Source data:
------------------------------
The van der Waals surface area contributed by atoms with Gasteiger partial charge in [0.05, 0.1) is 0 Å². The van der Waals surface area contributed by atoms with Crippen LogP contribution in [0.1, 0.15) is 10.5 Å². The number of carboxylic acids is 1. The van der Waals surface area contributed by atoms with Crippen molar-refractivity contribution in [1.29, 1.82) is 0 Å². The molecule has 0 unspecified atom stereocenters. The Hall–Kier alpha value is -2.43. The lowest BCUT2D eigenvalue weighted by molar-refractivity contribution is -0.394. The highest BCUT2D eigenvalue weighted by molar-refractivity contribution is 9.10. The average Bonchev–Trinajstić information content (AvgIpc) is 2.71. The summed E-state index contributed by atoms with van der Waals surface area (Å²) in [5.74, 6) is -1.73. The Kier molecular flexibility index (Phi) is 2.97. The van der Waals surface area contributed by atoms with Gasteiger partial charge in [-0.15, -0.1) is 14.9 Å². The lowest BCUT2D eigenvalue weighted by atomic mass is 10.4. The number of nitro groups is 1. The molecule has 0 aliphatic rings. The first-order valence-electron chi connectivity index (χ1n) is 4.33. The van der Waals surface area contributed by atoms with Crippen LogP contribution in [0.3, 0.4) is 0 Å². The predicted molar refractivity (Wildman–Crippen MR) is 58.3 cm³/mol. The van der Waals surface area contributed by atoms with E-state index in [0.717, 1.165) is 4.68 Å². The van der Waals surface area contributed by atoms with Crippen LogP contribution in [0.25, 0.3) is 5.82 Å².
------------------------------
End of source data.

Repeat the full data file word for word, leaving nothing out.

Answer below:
The van der Waals surface area contributed by atoms with Gasteiger partial charge in [0.05, 0.1) is 0 Å². The van der Waals surface area contributed by atoms with Crippen LogP contribution in [0.1, 0.15) is 10.5 Å². The number of carboxylic acids is 1. The van der Waals surface area contributed by atoms with Crippen molar-refractivity contribution in [1.29, 1.82) is 0 Å². The molecule has 0 unspecified atom stereocenters. The Hall–Kier alpha value is -2.43. The lowest BCUT2D eigenvalue weighted by molar-refractivity contribution is -0.394. The highest BCUT2D eigenvalue weighted by molar-refractivity contribution is 9.10. The average Bonchev–Trinajstić information content (AvgIpc) is 2.71. The summed E-state index contributed by atoms with van der Waals surface area (Å²) in [5.74, 6) is -1.73. The Kier molecular flexibility index (Phi) is 2.97. The van der Waals surface area contributed by atoms with Gasteiger partial charge in [-0.15, -0.1) is 14.9 Å². The lowest BCUT2D eigenvalue weighted by atomic mass is 10.4. The number of nitro groups is 1. The molecule has 0 aliphatic rings. The first-order valence-electron chi connectivity index (χ1n) is 4.33. The van der Waals surface area contributed by atoms with Crippen LogP contribution in [0.3, 0.4) is 0 Å². The predicted molar refractivity (Wildman–Crippen MR) is 58.3 cm³/mol. The van der Waals surface area contributed by atoms with E-state index in [0.717, 1.165) is 4.68 Å². The van der Waals surface area contributed by atoms with Crippen LogP contribution in [0.25, 0.3) is 5.82 Å².